Practice is designed to bring this constant habit of checking out, avoidance and covering over into conscious attention, so that you stop losing out on the vast majority of life. The purpose of "practice" is to consciously direct yourself to live the very moment-to-moment life you're receiving and experiencing. In meditation circles it is named practice, but really it's turning toward the real thing. It would be better named "actual-ing" rather than practicing!

By "actual-ling", you're cultivating a new habit to stay here, in the aliveness of the moment. It actually shouldn't feel like practice at all, more like a constantly refreshing curiosity or appreciation for what's here. Practice to me connotes rote repetition and getting better at a particular skill. (How dreadful and deadly sounding!) But this "skill" is so elementary and essential to you that there's no way to get better at it. What will happen is that with intention and attention, you'll invite more deeply and richly, fluidly, this living as aliveness. Still, it's clear that it's an activity aimed toward stripping away all of that unnecessary stuff you've been adding. And it's okay to call that activity practice.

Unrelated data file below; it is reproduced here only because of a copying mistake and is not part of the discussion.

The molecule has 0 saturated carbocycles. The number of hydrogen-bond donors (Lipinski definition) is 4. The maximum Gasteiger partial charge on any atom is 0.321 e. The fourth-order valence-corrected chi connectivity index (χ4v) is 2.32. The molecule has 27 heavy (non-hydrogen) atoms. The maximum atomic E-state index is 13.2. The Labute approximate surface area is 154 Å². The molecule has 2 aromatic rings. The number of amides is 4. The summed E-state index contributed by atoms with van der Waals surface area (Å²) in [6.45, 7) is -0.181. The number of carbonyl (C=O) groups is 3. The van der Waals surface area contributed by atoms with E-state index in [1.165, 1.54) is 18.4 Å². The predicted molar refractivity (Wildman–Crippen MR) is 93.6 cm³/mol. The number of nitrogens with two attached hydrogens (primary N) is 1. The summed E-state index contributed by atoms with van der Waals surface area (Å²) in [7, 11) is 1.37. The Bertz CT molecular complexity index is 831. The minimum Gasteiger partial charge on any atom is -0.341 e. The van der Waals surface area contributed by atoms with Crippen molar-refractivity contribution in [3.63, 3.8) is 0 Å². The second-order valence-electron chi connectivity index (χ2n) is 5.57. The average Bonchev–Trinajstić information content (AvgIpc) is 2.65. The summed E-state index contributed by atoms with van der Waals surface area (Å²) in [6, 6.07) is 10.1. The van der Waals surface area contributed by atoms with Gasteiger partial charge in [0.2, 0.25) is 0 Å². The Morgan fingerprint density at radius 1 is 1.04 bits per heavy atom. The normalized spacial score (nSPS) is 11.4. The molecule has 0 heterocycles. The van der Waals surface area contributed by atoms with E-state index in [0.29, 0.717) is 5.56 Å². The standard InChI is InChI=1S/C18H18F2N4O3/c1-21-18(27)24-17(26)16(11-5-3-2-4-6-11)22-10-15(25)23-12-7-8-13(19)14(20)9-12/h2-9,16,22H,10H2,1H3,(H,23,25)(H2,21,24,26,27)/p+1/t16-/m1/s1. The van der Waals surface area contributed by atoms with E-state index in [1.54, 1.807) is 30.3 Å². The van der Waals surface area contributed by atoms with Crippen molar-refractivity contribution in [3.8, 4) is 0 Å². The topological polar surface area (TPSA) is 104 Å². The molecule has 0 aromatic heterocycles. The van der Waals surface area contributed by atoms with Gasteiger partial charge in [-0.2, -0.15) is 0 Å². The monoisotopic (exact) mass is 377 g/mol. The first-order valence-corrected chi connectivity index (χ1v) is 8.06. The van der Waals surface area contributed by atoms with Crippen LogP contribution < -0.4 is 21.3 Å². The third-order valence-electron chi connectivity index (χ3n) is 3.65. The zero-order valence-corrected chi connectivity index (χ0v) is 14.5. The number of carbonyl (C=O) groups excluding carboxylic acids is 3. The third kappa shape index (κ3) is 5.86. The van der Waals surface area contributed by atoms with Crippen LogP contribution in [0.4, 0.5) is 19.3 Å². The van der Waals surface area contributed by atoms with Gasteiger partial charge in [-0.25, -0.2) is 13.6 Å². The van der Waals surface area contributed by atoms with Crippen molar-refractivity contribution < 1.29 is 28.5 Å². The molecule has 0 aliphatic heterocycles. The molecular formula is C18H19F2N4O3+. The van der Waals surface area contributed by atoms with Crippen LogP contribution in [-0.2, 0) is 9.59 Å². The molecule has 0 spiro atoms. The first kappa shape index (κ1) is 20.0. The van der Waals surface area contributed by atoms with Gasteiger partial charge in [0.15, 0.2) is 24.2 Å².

How can you tell when aliveness is present for you? Notice yourself taking inordinate interest in the ordinary. Notice that food has flavor, that there's color in nature, that there's pain and pleasure in your body. These things have been there all along, and suddenly you experience them as if like new. Notice that even your thoughts become curiously interesting, and every kind of thought at that. How interesting, the places you go, the problems you create and inflate, the fictions you create. Notice how ordinary people and places become dear, that the whole thing feels like home.